I unwrapped my daughter from a white hospital blanket when she was three days old so I could dress her to come home. It was the first time since she came out of me that I saw the bare skin of her body. She was tinted yellow in the fluorescent light of the hospital room from jaundice.
In a small plastic bassinet on wheels, I dressed her for the first time. My heart was an aching mess. In order to get her into the footed bunny jumpsuit I’d picked out months prior, I had to pull on her, hard. Harder than I ever imagined I would have to. Harder than what had to be normal. Her legs were folded up against her torso and they wanted to stay that way.
As I pulled her left leg out, I thought for sure I was causing damage. I got her leg straight enough to slip one footsie on. Then I had to do the same thing for her right leg and both of her arms. My hands shook against her strength and my heart pounded against my ribs. I stood over her and seriously thought about how I could stuff her back inside my body and never let her back out.
Once she was dressed and strapped into the dinosaur pattern of her car seat, she spit up a river of breast milk all over her bunnies. I almost had a nervous breakdown. Surely, I had caused the upheaval. And if I hadn’t, she must have contracted the flu or some other life-threatening illness and needed to spend a few more days in the hospital where professionals could tend to her.
The potential threats, including me, were too much. It was as if I had pushed my heart out of my chest cavity the same time I pushed her out of my uterus. Both were there, alive and exposed in absolute vulnerability. I wiped her off, picked her up and walked through the door. That night I shook her awake three different times because I thought she had died of SIDS.
My daughter is now 17 and a senior in high school. I am helping her get dressed to leave home. She’s applying to college. My heart is an aching mess. Not because she’ll be leaving home, that will come later. My heart aches because I want to protect her from the life-threatening illness of her value and worth being determined by the college admissions process. Other people’s judgments are threatening to infect her and take her down.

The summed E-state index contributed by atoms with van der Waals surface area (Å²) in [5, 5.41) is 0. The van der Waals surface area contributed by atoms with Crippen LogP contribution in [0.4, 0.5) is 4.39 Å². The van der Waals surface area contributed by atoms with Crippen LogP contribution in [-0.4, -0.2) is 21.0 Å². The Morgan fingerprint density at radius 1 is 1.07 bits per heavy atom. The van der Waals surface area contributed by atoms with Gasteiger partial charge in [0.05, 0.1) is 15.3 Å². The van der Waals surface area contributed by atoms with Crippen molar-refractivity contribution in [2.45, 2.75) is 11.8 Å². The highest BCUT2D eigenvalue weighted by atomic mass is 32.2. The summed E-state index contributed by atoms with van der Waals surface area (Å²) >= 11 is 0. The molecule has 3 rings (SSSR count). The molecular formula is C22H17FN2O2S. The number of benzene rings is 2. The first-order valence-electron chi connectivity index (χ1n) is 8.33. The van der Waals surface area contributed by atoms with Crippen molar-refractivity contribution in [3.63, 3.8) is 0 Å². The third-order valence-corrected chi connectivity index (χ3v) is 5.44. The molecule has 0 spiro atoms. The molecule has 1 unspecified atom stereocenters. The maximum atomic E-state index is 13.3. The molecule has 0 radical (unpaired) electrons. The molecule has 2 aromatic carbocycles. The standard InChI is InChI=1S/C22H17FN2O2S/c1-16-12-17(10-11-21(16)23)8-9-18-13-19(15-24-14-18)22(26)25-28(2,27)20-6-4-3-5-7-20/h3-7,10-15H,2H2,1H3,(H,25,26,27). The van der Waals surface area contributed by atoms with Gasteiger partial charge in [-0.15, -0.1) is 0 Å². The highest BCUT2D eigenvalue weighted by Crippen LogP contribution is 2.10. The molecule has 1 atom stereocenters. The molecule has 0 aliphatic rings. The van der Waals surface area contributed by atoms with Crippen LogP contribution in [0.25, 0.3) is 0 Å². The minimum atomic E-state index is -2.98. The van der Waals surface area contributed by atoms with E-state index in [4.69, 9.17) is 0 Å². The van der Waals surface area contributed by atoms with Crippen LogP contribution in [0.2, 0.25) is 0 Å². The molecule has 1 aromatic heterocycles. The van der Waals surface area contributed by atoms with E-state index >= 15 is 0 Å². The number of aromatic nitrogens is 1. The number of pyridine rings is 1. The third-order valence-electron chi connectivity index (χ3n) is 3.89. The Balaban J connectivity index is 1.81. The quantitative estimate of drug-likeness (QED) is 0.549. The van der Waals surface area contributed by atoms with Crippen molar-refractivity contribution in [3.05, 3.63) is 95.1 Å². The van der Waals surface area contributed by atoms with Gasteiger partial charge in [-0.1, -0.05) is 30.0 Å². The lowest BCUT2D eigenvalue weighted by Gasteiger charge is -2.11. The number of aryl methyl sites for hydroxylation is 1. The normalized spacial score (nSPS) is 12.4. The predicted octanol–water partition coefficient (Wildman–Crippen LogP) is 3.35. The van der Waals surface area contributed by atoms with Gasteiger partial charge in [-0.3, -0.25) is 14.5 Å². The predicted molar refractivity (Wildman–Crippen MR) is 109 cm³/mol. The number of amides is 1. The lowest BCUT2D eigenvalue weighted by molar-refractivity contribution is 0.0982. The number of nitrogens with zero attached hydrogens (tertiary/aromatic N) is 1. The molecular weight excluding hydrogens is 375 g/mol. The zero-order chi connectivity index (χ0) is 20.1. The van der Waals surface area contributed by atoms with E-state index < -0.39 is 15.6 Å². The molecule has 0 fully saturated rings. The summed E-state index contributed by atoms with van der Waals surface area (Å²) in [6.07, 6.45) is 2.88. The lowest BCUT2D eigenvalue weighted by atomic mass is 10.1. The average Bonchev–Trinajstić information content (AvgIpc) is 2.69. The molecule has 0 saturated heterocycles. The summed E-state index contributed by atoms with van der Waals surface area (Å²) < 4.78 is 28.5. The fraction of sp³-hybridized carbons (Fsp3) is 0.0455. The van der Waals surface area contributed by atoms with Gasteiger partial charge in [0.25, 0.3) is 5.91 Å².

Instead of pulling her little legs through a bunny jumpsuit, I am pulling her story into the tight-fitting quarters of the college essay. Today, on her queen bed she cried over her fourth draft and spit up a river of disdain all over the whole thing. “It’s not good enough,” she said. Her face was pale and her eyes red in the soft glow of her Star Trek lamp.
“You write well,” I said. “You just have to put more of yourself into it. Give more detail about who you are.”
But the more I pulled the more she resisted. My hands shook against the strength of her despair and my heart pounded against my ribs. She didn’t want to be pulled open by a personal essay that required her to expose herself — her inner cavity of vital organs — so that some admissions counselor, who’s never met her, can determine whether or not she is worthy. I don’t blame her.
She’s the one who now jolts herself awake at night so she won’t roll over and suffocate under the pressure of her own expectations. Even though she has a 4.53 GPA, has scored 5 out of 5 on all four of the Advanced Placement tests she’s taken, is in the ninety-eighth percentile for standardized test scores, and was just named a National Merit Semifinalist, she thinks she is not enough to get in. I pray that she does, but more than that, I pray that she thrives if she doesn’t.
I sat next to her outstretched leg on the bed and seriously thought about how I could keep her safe inside forever. I wiped her eyes with a tissue and hugged her. She got up and went back to work on her essay because she knew, like I did the day I brought her home, that the only thing to do was to pick herself up and walk through the door.
Samantha Wallen, MFA is a poet, writer, book coach and the Founder of Write In Power. Her work focuses on writing as a form of healing and as a pathway to claim the value of your story, live on purpose in abiding self-trust, and come home to who you really are.